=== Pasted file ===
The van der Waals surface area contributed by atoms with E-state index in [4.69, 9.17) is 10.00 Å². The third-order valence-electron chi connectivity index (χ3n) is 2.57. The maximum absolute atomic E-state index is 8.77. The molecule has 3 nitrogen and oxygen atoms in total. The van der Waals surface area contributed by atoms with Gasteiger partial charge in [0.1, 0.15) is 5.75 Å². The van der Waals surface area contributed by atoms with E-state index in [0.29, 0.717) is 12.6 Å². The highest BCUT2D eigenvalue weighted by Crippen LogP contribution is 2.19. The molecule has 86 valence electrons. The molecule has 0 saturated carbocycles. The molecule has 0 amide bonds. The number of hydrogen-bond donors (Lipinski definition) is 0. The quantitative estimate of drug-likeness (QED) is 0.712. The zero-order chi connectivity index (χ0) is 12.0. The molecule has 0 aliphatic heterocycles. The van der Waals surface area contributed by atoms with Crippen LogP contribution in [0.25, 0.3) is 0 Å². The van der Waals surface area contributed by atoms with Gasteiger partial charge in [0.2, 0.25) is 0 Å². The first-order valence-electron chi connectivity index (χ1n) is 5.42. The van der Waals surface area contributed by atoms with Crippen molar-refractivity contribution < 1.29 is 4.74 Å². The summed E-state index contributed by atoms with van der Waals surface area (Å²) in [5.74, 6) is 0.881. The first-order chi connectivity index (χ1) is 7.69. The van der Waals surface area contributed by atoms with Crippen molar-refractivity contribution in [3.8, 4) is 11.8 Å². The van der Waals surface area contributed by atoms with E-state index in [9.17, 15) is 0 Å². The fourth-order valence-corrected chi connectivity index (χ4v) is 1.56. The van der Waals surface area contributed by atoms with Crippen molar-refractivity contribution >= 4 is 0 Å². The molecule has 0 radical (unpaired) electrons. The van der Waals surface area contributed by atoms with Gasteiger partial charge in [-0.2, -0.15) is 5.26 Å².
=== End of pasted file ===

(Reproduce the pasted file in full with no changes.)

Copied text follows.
The van der Waals surface area contributed by atoms with E-state index in [4.69, 9.17) is 10.00 Å². The third-order valence-electron chi connectivity index (χ3n) is 2.57. The maximum absolute atomic E-state index is 8.77. The molecule has 3 nitrogen and oxygen atoms in total. The van der Waals surface area contributed by atoms with Gasteiger partial charge in [0.1, 0.15) is 5.75 Å². The van der Waals surface area contributed by atoms with E-state index in [0.29, 0.717) is 12.6 Å². The highest BCUT2D eigenvalue weighted by Crippen LogP contribution is 2.19. The molecule has 86 valence electrons. The molecule has 0 saturated carbocycles. The molecule has 0 amide bonds. The number of hydrogen-bond donors (Lipinski definition) is 0. The quantitative estimate of drug-likeness (QED) is 0.712. The zero-order chi connectivity index (χ0) is 12.0. The molecule has 0 aliphatic heterocycles. The van der Waals surface area contributed by atoms with Crippen LogP contribution in [0.25, 0.3) is 0 Å². The van der Waals surface area contributed by atoms with Gasteiger partial charge in [0.2, 0.25) is 0 Å². The first-order valence-electron chi connectivity index (χ1n) is 5.42. The van der Waals surface area contributed by atoms with Crippen molar-refractivity contribution < 1.29 is 4.74 Å². The summed E-state index contributed by atoms with van der Waals surface area (Å²) in [5.74, 6) is 0.881. The first-order chi connectivity index (χ1) is 7.69. The van der Waals surface area contributed by atoms with Crippen molar-refractivity contribution in [3.8, 4) is 11.8 Å². The van der Waals surface area contributed by atoms with E-state index in [9.17, 15) is 0 Å². The fourth-order valence-corrected chi connectivity index (χ4v) is 1.56. The van der Waals surface area contributed by atoms with Crippen molar-refractivity contribution >= 4 is 0 Å². The molecule has 0 radical (unpaired) electrons. The van der Waals surface area contributed by atoms with Gasteiger partial charge in [-0.2, -0.15) is 5.26 Å².